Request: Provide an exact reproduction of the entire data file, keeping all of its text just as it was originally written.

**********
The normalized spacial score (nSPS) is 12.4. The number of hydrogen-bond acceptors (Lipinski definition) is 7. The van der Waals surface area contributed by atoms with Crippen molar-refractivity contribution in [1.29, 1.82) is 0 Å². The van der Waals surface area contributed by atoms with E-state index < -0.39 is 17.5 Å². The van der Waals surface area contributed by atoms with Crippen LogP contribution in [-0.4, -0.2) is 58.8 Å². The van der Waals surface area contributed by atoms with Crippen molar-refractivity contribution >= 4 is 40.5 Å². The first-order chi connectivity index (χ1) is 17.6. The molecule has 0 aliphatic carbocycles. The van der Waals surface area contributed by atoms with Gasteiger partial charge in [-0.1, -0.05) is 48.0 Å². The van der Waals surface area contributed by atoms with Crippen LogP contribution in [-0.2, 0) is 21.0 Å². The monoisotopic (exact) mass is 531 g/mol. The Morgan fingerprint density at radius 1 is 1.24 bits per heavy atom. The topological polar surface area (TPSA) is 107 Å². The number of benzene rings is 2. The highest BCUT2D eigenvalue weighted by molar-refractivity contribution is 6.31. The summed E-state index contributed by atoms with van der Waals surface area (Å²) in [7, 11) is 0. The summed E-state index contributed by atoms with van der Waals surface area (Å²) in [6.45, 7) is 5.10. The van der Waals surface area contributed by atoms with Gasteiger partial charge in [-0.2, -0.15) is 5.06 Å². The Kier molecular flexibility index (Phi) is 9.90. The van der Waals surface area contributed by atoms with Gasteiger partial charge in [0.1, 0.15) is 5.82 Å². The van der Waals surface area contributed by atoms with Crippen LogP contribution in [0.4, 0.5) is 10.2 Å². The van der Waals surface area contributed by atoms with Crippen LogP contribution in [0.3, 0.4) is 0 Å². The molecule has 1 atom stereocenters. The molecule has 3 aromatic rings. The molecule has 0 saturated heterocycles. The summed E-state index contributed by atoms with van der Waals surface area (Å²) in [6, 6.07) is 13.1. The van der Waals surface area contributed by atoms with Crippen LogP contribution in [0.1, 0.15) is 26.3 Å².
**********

The normalized spacial score (nSPS) is 12.4. The number of hydrogen-bond acceptors (Lipinski definition) is 7. The van der Waals surface area contributed by atoms with Crippen molar-refractivity contribution in [1.29, 1.82) is 0 Å². The van der Waals surface area contributed by atoms with E-state index < -0.39 is 17.5 Å². The van der Waals surface area contributed by atoms with Crippen LogP contribution in [-0.4, -0.2) is 58.8 Å². The van der Waals surface area contributed by atoms with Crippen molar-refractivity contribution >= 4 is 40.5 Å². The first-order chi connectivity index (χ1) is 17.6. The molecule has 0 aliphatic carbocycles. The van der Waals surface area contributed by atoms with Gasteiger partial charge in [-0.1, -0.05) is 48.0 Å². The van der Waals surface area contributed by atoms with Crippen LogP contribution in [-0.2, 0) is 21.0 Å². The monoisotopic (exact) mass is 531 g/mol. The Morgan fingerprint density at radius 1 is 1.24 bits per heavy atom. The topological polar surface area (TPSA) is 107 Å². The number of benzene rings is 2. The highest BCUT2D eigenvalue weighted by molar-refractivity contribution is 6.31. The summed E-state index contributed by atoms with van der Waals surface area (Å²) in [7, 11) is 0. The summed E-state index contributed by atoms with van der Waals surface area (Å²) in [6.45, 7) is 5.10. The van der Waals surface area contributed by atoms with Gasteiger partial charge in [-0.2, -0.15) is 5.06 Å². The Kier molecular flexibility index (Phi) is 9.90. The van der Waals surface area contributed by atoms with Gasteiger partial charge in [0.1, 0.15) is 5.82 Å². The van der Waals surface area contributed by atoms with Crippen LogP contribution in [0.4, 0.5) is 10.2 Å². The van der Waals surface area contributed by atoms with Crippen LogP contribution in [0.3, 0.4) is 0 Å². The molecule has 1 atom stereocenters. The molecule has 3 aromatic rings. The molecule has 0 saturated heterocycles. The summed E-state index contributed by atoms with van der Waals surface area (Å²) in [6, 6.07) is 13.1. The van der Waals surface area contributed by atoms with Crippen LogP contribution in [0.1, 0.15) is 26.3 Å².